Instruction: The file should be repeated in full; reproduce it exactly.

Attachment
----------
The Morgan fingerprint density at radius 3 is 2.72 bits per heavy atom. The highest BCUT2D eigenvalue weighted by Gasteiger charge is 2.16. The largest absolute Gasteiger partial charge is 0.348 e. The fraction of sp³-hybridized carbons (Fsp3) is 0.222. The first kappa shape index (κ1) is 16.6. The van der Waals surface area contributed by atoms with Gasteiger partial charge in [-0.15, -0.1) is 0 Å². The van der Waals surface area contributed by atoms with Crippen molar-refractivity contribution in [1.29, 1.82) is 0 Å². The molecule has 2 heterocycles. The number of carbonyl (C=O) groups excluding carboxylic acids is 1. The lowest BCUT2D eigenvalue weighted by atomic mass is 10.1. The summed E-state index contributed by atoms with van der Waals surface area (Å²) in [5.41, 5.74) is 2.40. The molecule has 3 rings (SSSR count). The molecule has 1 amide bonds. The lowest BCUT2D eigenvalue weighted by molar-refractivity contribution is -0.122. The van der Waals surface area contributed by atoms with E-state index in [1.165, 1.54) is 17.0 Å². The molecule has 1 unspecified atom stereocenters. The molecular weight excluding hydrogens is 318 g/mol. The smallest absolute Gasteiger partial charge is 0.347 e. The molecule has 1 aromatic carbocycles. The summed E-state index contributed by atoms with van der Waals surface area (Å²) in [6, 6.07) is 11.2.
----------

The Morgan fingerprint density at radius 3 is 2.72 bits per heavy atom. The highest BCUT2D eigenvalue weighted by Gasteiger charge is 2.16. The largest absolute Gasteiger partial charge is 0.348 e. The fraction of sp³-hybridized carbons (Fsp3) is 0.222. The first kappa shape index (κ1) is 16.6. The van der Waals surface area contributed by atoms with Gasteiger partial charge in [-0.15, -0.1) is 0 Å². The van der Waals surface area contributed by atoms with Crippen molar-refractivity contribution in [1.29, 1.82) is 0 Å². The molecule has 2 heterocycles. The number of carbonyl (C=O) groups excluding carboxylic acids is 1. The lowest BCUT2D eigenvalue weighted by atomic mass is 10.1. The summed E-state index contributed by atoms with van der Waals surface area (Å²) in [5.41, 5.74) is 2.40. The molecule has 3 rings (SSSR count). The molecule has 1 amide bonds. The lowest BCUT2D eigenvalue weighted by molar-refractivity contribution is -0.122. The van der Waals surface area contributed by atoms with E-state index in [1.165, 1.54) is 17.0 Å². The molecule has 1 unspecified atom stereocenters. The molecular weight excluding hydrogens is 318 g/mol. The smallest absolute Gasteiger partial charge is 0.347 e. The molecule has 1 aromatic carbocycles. The summed E-state index contributed by atoms with van der Waals surface area (Å²) in [6, 6.07) is 11.2.